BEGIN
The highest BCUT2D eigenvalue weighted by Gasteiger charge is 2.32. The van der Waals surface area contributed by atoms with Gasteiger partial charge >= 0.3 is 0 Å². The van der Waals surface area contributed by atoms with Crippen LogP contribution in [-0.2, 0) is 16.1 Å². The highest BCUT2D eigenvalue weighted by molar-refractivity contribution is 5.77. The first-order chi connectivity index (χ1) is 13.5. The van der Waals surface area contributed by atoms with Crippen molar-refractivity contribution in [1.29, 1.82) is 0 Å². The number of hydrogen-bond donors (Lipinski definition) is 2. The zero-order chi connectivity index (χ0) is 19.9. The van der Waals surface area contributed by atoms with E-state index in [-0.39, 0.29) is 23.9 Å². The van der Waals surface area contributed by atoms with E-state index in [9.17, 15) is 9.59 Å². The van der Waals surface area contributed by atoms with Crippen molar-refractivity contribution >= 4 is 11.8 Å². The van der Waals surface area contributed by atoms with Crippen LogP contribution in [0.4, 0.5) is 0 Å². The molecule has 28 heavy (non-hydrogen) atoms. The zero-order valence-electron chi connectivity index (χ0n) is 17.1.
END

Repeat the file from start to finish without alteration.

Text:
The highest BCUT2D eigenvalue weighted by Gasteiger charge is 2.32. The van der Waals surface area contributed by atoms with Gasteiger partial charge >= 0.3 is 0 Å². The van der Waals surface area contributed by atoms with Crippen LogP contribution in [-0.2, 0) is 16.1 Å². The highest BCUT2D eigenvalue weighted by molar-refractivity contribution is 5.77. The first-order chi connectivity index (χ1) is 13.5. The van der Waals surface area contributed by atoms with Crippen molar-refractivity contribution in [1.29, 1.82) is 0 Å². The number of hydrogen-bond donors (Lipinski definition) is 2. The zero-order chi connectivity index (χ0) is 19.9. The van der Waals surface area contributed by atoms with E-state index in [-0.39, 0.29) is 23.9 Å². The van der Waals surface area contributed by atoms with E-state index in [9.17, 15) is 9.59 Å². The van der Waals surface area contributed by atoms with Crippen molar-refractivity contribution >= 4 is 11.8 Å². The van der Waals surface area contributed by atoms with Crippen LogP contribution in [0.4, 0.5) is 0 Å². The molecule has 28 heavy (non-hydrogen) atoms. The zero-order valence-electron chi connectivity index (χ0n) is 17.1.